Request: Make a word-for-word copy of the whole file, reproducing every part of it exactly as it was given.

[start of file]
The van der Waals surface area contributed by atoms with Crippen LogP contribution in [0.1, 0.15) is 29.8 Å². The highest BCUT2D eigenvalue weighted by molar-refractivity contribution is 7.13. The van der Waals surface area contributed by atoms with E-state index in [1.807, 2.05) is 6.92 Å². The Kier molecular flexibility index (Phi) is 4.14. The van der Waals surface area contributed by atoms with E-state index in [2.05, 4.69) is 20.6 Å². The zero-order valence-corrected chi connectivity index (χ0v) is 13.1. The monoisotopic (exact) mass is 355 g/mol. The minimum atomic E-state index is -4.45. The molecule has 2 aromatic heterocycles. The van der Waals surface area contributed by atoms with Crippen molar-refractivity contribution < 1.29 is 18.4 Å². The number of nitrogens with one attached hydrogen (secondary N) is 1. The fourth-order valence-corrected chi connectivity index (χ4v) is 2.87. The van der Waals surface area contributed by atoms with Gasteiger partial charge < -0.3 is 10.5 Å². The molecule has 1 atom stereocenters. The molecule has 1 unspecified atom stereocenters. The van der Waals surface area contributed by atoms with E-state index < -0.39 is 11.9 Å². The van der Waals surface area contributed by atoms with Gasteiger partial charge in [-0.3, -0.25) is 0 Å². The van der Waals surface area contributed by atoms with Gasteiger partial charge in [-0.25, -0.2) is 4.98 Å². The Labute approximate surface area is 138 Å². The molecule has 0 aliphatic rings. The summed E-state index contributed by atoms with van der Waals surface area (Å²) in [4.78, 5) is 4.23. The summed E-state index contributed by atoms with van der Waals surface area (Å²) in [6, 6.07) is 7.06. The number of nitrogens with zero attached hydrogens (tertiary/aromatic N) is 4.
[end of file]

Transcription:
The van der Waals surface area contributed by atoms with Crippen LogP contribution in [0.1, 0.15) is 29.8 Å². The highest BCUT2D eigenvalue weighted by molar-refractivity contribution is 7.13. The van der Waals surface area contributed by atoms with E-state index in [1.807, 2.05) is 6.92 Å². The Kier molecular flexibility index (Phi) is 4.14. The van der Waals surface area contributed by atoms with E-state index in [2.05, 4.69) is 20.6 Å². The zero-order valence-corrected chi connectivity index (χ0v) is 13.1. The monoisotopic (exact) mass is 355 g/mol. The minimum atomic E-state index is -4.45. The molecule has 2 aromatic heterocycles. The van der Waals surface area contributed by atoms with Crippen molar-refractivity contribution < 1.29 is 18.4 Å². The number of nitrogens with one attached hydrogen (secondary N) is 1. The fourth-order valence-corrected chi connectivity index (χ4v) is 2.87. The van der Waals surface area contributed by atoms with Gasteiger partial charge < -0.3 is 10.5 Å². The molecule has 1 atom stereocenters. The molecule has 1 unspecified atom stereocenters. The van der Waals surface area contributed by atoms with E-state index < -0.39 is 11.9 Å². The van der Waals surface area contributed by atoms with Gasteiger partial charge in [-0.3, -0.25) is 0 Å². The van der Waals surface area contributed by atoms with Gasteiger partial charge in [-0.25, -0.2) is 4.98 Å². The Labute approximate surface area is 138 Å². The molecule has 0 aliphatic rings. The summed E-state index contributed by atoms with van der Waals surface area (Å²) in [4.78, 5) is 4.23. The summed E-state index contributed by atoms with van der Waals surface area (Å²) in [6, 6.07) is 7.06. The number of nitrogens with zero attached hydrogens (tertiary/aromatic N) is 4.